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Fit & Well
Fit & Well
Harry Bullmore

10 moves, two dumbbells and 30 minutes to develop a strong body and boost your metabolism

A woman completing a dumbbell workout at home

A good workout doesn't need to take an hour or more; this session uses a couple of dumbbells to work your whole body in just 30 minutes. 

This makes it ideal for a quick trip to the gym or — if you own a pair of fixed weight or adjustable dumbbells — an efficient home workout when you have a few minutes spare. 

It's been designed by Sweat app trainer Britany Williams to develop comprehensive strength, with 10 moves that will hit every major muscle group in your body — talk about time-efficient!

To give it a go, perform 10 repetitions of each exercise back to back, resting as little possible between them. If it's a one-sided exercise like the single-arm press or single-leg deadlift, complete 10 repetitions on each side before moving on. 

After you've finished all 10 exercises, rest for 90 seconds then restart the sequence. When you've done three rounds, you've reached the end. 

Watch Williams' videos below for a demonstration of each exercise, then all that's left to do is lace up your sneakers, warm up and get started.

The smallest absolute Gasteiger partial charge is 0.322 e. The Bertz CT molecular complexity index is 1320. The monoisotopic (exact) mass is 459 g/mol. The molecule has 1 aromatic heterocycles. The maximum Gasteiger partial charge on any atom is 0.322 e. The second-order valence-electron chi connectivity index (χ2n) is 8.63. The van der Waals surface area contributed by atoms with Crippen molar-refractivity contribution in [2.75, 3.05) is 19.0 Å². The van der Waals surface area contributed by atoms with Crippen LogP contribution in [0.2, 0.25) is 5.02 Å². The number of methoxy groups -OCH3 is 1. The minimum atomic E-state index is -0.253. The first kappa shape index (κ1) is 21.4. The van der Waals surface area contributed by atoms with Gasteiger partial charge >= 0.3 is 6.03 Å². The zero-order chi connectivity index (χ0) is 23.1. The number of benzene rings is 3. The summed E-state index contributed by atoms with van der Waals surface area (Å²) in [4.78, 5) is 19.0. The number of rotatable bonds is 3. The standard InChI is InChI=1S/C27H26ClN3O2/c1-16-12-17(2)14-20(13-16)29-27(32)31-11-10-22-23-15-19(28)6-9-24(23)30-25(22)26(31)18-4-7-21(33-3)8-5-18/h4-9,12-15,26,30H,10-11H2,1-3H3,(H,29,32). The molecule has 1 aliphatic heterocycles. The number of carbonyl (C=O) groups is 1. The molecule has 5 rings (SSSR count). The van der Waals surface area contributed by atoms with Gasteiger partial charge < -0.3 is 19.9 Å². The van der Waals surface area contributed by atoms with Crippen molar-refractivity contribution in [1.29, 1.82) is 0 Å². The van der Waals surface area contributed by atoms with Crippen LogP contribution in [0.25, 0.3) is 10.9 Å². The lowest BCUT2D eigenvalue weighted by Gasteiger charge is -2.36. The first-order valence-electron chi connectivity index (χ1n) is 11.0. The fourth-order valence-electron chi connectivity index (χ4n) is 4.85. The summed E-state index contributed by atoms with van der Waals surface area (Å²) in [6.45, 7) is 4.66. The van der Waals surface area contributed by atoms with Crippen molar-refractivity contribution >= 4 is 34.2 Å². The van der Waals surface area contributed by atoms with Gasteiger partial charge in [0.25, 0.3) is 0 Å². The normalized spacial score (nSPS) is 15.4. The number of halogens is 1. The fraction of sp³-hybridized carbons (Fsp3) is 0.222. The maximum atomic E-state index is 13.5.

Watch Britany Williams' full-body dumbbell workout

If you struggle to find time to exercise, full-body workouts like this one could be the solution. With this type of training, you can work every muscle group, so you don't have to train every day; two or three times per week could be enough. 

And that isn't the only way Williams' workout represents a time-savvy choice. It's an example of a high-intensity resistance training (HIRT) workout, combining strength-boosting moves with low rest times to build muscle. 

Training in this way also raises your heart rate and boosts your metabolism for all-day fat-burning effects. And by using all your major muscle groups, total-body workouts tend to require greater effort than sessions focusing on a single body part, and will burn more calories as a result. 

As well as recruiting your muscles, HIRT sessions will also be a workout for your heart and lungs. Over time, this can lead to improvements in your cardiovascular fitness and aerobic capacity (the amount of oxygen your body can take in and use during intense exercise). 

If you want to try more full-body HIRT workouts, why not try this five-move dumbbell session. Or, if you want a lower-intensity activity for an active recovery day workout the next day, consider starting our Pilates for beginners plan

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